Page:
Getting to work in Sheffield ………… go to work on a log??
Courtesy of the Sheffield Telegraph
AMEY Laughing all the way to the bank in Sheffield……
Unbelievably for a local authority now desperately short of cash because of increasingly punitive cuts by central government, they are paying out an additional £700,000 of local community money to AMEY.
This £700,000 is in addition to the £2.4 billion contract already in place and is ‘… in compensation for delays in the tree felling programme because of the Independent Tree Panel‘. The latter deliberated on many trees threatened by the chop but even when it recommended saving a tree, most were felled anyway……….Unbelievable!
The payment of additional ‘blood money’ comes at a time when the local authority (Sheffield City Council) is putting a unique piece of local heritage – Birley Spa in Frecheville – up for sale.
The remarkable Victorian Spa and its grounds are a hugely important resource for local people in one of Sheffield’s less affluent areas. They also had a £500,000 renovation programme around fifteen years ago – but since have been allowed to descend into a state of dire neglect. This really is unforgiveable. The £700,000 would go a long way to saving the site for future generations ……….
In search of the beautiful damsels …….
Female Banded Demoiseselle
Christine Handley commented on my recent blog article on Emperor Dragonflies on. ‘We often get these on ‘my patch’ around Woodhouse Mill and Shire Brook Valley. My ‘gold star’ records of the week for dragons and damsels were Broad-bodied Chasers egg-laying and a dozen male Banded Demoiselles all at Woodhouse Washlands. I was one of the first to record the Demoiselles in the area – they had hitched a ride on the water crowfoot that the Environment Agency had put into the River Rother to improve the water quality and fishery and now they breed locally and are seen every year’.
I replied that when I helped set up the Woodhouse Washlands Nature Reserve back in the 1990s, I then produced the management plan / vision of a ‘pondscape’ with a target of around 50 new ponds over 25 years or so. My recollection of the first Banded Demoiselles on the river was about the year 2000 but I might be a few years out. At nearby Beighton Marsh, which was another reserve I initiated, we got Sheffield’s first ever record of Emperor Dragonfly which was broadcast as it happened on Radio 5 Live with Sheffield wildlife media star Chris Baines! In recent decades we have then witnessed a major re-colonisation of the region by a diversity of damselflies and dragonflies – and long may it continue.
There are two main species of Demoiselle that occur reasonably widely, the stunning ‘Beautiful Demoiselle’ which is most common in the south-west and west, and the ‘Banded Demoiselle’. The latter is the one that we get around Sheffield, always close to running water, and only with a generally southerly distribution though it is extending this northwards. Today it is found increasingly along watercourses and is one to watch out for from the River Don to the Rother and all its tributaries. However it got here it is certainly a nice addition to our riverside fauna. The one I pictured is a female taken close by the Rother at Poolsbrook near Eckington. Mainly a tropical group of insects, the Demoiselles are also called the ‘Agrions’ and are in the family Agriidae. I wonder if the Beautiful Demoiselle will also show up in our area; that would be rather nice.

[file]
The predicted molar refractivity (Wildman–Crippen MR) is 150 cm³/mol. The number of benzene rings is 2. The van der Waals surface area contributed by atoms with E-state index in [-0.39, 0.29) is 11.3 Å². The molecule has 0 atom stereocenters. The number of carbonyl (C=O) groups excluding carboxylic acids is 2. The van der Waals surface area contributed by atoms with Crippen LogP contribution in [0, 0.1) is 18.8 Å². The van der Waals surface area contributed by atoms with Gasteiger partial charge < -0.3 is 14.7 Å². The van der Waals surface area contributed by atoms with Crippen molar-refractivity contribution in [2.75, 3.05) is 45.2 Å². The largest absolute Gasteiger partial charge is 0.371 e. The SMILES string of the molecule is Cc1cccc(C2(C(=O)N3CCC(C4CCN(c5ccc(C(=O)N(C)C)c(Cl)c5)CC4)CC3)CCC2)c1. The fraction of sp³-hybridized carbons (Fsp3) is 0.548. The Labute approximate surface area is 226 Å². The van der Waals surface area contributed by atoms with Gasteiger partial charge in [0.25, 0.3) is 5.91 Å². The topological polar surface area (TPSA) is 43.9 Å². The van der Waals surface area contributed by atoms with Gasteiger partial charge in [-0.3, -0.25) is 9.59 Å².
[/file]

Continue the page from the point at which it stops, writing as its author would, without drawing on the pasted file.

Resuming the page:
Male Banded Demoiselle
One picture here (the female) is from the River Rother near Sheffield, and the other is of a stunning male Banded Demoiselle taken in the garden of Hereford Cathedral – which is close-by the River Wye and that is a clean river full of water crowfoot – the demoiselles’ favourite water-plant!
River Wye at Hereford with white flowers of water crowfoot
Daily Mail Fox article June 22nd 2018 – and thoughts about the incident where a woman in her bedroom was bitten by a fox…..
There is of course always the possibility of someone taking in a fox-cub as a youngster and then tipping it back out into the wild as an adult – but by then it has lost its intrinsic fear of humans and human dwelling-places – may not be the case here, but you just never know.
With wild animals, especially predators, we need to give them space and respect!
Sheffield Street Trees now in the major German-language newspaper too ……….
My quote apparently says ‘According to ecologist Ian Rotherham from Sheffield Hallam University, the lifetime of the trees Amey wants to remove is not over. “They survived the pollution of the last century”, says Rotherham. “Today the air is clean, they’re fine, they can go on for another hundred years. ” Rotherham quotes a study from 2007 before Amey appeared on the scene, according to which only 500 of the 36,000 trees along the roads were to be replaced.’
Link to the digital version:
Breaking News: New feature on street tree issues